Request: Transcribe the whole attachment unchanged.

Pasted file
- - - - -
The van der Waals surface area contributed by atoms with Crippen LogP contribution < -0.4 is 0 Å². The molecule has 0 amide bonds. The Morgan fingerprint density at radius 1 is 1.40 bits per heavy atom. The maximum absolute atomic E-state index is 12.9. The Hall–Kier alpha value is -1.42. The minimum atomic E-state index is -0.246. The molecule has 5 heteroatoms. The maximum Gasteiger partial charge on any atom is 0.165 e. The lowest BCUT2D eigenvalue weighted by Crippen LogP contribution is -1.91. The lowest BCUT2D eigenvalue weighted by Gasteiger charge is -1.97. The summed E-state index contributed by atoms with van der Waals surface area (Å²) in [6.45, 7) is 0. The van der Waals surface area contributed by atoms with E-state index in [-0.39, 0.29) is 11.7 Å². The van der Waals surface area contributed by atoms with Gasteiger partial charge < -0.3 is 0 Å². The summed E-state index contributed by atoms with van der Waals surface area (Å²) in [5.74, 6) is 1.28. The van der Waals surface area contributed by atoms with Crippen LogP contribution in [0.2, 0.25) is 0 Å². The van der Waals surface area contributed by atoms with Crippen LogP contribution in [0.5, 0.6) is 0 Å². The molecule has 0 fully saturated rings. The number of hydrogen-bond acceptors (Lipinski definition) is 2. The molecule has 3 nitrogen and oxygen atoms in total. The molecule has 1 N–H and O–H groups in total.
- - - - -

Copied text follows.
The van der Waals surface area contributed by atoms with Crippen LogP contribution < -0.4 is 0 Å². The molecule has 0 amide bonds. The Morgan fingerprint density at radius 1 is 1.40 bits per heavy atom. The maximum absolute atomic E-state index is 12.9. The Hall–Kier alpha value is -1.42. The minimum atomic E-state index is -0.246. The molecule has 5 heteroatoms. The maximum Gasteiger partial charge on any atom is 0.165 e. The lowest BCUT2D eigenvalue weighted by Crippen LogP contribution is -1.91. The lowest BCUT2D eigenvalue weighted by Gasteiger charge is -1.97. The summed E-state index contributed by atoms with van der Waals surface area (Å²) in [6.45, 7) is 0. The van der Waals surface area contributed by atoms with E-state index in [-0.39, 0.29) is 11.7 Å². The van der Waals surface area contributed by atoms with Gasteiger partial charge < -0.3 is 0 Å². The summed E-state index contributed by atoms with van der Waals surface area (Å²) in [5.74, 6) is 1.28. The van der Waals surface area contributed by atoms with Crippen LogP contribution in [0.2, 0.25) is 0 Å². The van der Waals surface area contributed by atoms with Crippen LogP contribution in [0.5, 0.6) is 0 Å². The molecule has 0 fully saturated rings. The number of hydrogen-bond acceptors (Lipinski definition) is 2. The molecule has 3 nitrogen and oxygen atoms in total. The molecule has 1 N–H and O–H groups in total.